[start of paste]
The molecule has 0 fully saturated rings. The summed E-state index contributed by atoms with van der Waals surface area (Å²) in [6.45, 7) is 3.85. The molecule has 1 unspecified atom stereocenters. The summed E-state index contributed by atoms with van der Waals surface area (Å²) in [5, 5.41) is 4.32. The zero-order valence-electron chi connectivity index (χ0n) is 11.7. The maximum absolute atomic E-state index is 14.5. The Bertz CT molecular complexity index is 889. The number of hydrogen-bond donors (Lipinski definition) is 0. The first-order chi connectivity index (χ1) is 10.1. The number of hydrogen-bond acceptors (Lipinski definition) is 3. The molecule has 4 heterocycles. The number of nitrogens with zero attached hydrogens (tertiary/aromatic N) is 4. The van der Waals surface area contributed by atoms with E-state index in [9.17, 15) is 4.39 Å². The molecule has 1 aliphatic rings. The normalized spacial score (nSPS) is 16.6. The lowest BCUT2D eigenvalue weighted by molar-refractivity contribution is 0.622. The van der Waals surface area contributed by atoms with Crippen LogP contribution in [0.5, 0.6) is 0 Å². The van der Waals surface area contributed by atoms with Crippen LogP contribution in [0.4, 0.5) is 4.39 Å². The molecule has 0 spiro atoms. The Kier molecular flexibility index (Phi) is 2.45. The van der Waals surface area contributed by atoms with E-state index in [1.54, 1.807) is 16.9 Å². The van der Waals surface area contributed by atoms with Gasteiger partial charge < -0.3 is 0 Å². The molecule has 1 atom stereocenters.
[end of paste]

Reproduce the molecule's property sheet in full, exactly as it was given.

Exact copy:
The molecule has 0 fully saturated rings. The summed E-state index contributed by atoms with van der Waals surface area (Å²) in [6.45, 7) is 3.85. The molecule has 1 unspecified atom stereocenters. The summed E-state index contributed by atoms with van der Waals surface area (Å²) in [5, 5.41) is 4.32. The zero-order valence-electron chi connectivity index (χ0n) is 11.7. The maximum absolute atomic E-state index is 14.5. The Bertz CT molecular complexity index is 889. The number of hydrogen-bond donors (Lipinski definition) is 0. The first-order chi connectivity index (χ1) is 10.1. The number of hydrogen-bond acceptors (Lipinski definition) is 3. The molecule has 4 heterocycles. The number of nitrogens with zero attached hydrogens (tertiary/aromatic N) is 4. The van der Waals surface area contributed by atoms with E-state index in [9.17, 15) is 4.39 Å². The molecule has 1 aliphatic rings. The normalized spacial score (nSPS) is 16.6. The lowest BCUT2D eigenvalue weighted by molar-refractivity contribution is 0.622. The van der Waals surface area contributed by atoms with Crippen LogP contribution in [0.5, 0.6) is 0 Å². The van der Waals surface area contributed by atoms with Crippen LogP contribution in [0.4, 0.5) is 4.39 Å². The molecule has 0 spiro atoms. The Kier molecular flexibility index (Phi) is 2.45. The van der Waals surface area contributed by atoms with E-state index in [1.54, 1.807) is 16.9 Å². The van der Waals surface area contributed by atoms with Gasteiger partial charge < -0.3 is 0 Å². The molecule has 1 atom stereocenters.